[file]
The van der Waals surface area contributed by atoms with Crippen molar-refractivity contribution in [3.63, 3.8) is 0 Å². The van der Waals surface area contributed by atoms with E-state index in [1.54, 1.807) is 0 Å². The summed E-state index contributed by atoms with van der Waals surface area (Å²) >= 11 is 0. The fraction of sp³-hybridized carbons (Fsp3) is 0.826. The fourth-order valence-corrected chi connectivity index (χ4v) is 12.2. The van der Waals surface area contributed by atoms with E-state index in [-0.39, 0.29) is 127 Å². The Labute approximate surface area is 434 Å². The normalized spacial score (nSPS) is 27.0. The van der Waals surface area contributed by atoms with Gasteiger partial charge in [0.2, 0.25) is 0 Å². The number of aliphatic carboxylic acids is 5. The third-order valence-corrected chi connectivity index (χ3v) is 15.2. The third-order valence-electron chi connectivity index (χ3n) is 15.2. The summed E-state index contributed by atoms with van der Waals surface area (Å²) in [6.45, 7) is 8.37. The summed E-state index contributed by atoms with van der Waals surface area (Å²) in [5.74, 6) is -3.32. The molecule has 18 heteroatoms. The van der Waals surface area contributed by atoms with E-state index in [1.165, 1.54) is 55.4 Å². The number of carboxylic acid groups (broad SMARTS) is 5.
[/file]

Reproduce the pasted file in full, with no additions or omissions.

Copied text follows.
The van der Waals surface area contributed by atoms with Crippen molar-refractivity contribution in [3.63, 3.8) is 0 Å². The van der Waals surface area contributed by atoms with E-state index in [1.54, 1.807) is 0 Å². The summed E-state index contributed by atoms with van der Waals surface area (Å²) >= 11 is 0. The fraction of sp³-hybridized carbons (Fsp3) is 0.826. The fourth-order valence-corrected chi connectivity index (χ4v) is 12.2. The van der Waals surface area contributed by atoms with E-state index in [-0.39, 0.29) is 127 Å². The Labute approximate surface area is 434 Å². The normalized spacial score (nSPS) is 27.0. The van der Waals surface area contributed by atoms with Gasteiger partial charge in [0.2, 0.25) is 0 Å². The number of aliphatic carboxylic acids is 5. The third-order valence-corrected chi connectivity index (χ3v) is 15.2. The third-order valence-electron chi connectivity index (χ3n) is 15.2. The summed E-state index contributed by atoms with van der Waals surface area (Å²) in [6.45, 7) is 8.37. The summed E-state index contributed by atoms with van der Waals surface area (Å²) in [5.74, 6) is -3.32. The molecule has 18 heteroatoms. The van der Waals surface area contributed by atoms with E-state index in [1.165, 1.54) is 55.4 Å². The number of carboxylic acid groups (broad SMARTS) is 5.